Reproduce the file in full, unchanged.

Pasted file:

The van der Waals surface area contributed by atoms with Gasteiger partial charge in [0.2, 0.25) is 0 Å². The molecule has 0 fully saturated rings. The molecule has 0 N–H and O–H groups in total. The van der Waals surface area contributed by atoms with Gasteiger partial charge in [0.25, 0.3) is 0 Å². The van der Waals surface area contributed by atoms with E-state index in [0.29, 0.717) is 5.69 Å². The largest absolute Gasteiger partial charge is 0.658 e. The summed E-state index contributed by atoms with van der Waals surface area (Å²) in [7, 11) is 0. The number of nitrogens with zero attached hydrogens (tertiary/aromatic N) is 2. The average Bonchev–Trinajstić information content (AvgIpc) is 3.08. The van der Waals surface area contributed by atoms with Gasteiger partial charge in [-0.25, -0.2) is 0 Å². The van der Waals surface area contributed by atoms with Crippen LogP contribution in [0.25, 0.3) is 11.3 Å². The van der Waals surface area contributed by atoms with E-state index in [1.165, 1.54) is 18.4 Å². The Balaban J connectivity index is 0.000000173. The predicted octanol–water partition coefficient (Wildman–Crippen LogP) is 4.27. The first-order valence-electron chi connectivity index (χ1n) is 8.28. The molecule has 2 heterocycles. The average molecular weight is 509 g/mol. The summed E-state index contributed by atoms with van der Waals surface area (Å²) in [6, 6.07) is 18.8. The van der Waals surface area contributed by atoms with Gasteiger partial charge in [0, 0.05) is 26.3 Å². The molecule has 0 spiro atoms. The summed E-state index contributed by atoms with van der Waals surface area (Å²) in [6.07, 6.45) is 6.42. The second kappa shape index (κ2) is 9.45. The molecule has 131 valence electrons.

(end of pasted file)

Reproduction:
The van der Waals surface area contributed by atoms with Gasteiger partial charge in [0.2, 0.25) is 0 Å². The molecule has 0 fully saturated rings. The molecule has 0 N–H and O–H groups in total. The van der Waals surface area contributed by atoms with Gasteiger partial charge in [0.25, 0.3) is 0 Å². The van der Waals surface area contributed by atoms with E-state index in [0.29, 0.717) is 5.69 Å². The largest absolute Gasteiger partial charge is 0.658 e. The summed E-state index contributed by atoms with van der Waals surface area (Å²) in [7, 11) is 0. The number of nitrogens with zero attached hydrogens (tertiary/aromatic N) is 2. The average Bonchev–Trinajstić information content (AvgIpc) is 3.08. The van der Waals surface area contributed by atoms with Gasteiger partial charge in [-0.25, -0.2) is 0 Å². The van der Waals surface area contributed by atoms with Crippen LogP contribution in [0.25, 0.3) is 11.3 Å². The van der Waals surface area contributed by atoms with E-state index in [1.165, 1.54) is 18.4 Å². The Balaban J connectivity index is 0.000000173. The predicted octanol–water partition coefficient (Wildman–Crippen LogP) is 4.27. The first-order valence-electron chi connectivity index (χ1n) is 8.28. The molecule has 2 heterocycles. The average molecular weight is 509 g/mol. The summed E-state index contributed by atoms with van der Waals surface area (Å²) in [6, 6.07) is 18.8. The van der Waals surface area contributed by atoms with Gasteiger partial charge in [0, 0.05) is 26.3 Å². The molecule has 0 spiro atoms. The summed E-state index contributed by atoms with van der Waals surface area (Å²) in [6.07, 6.45) is 6.42. The second kappa shape index (κ2) is 9.45. The molecule has 131 valence electrons.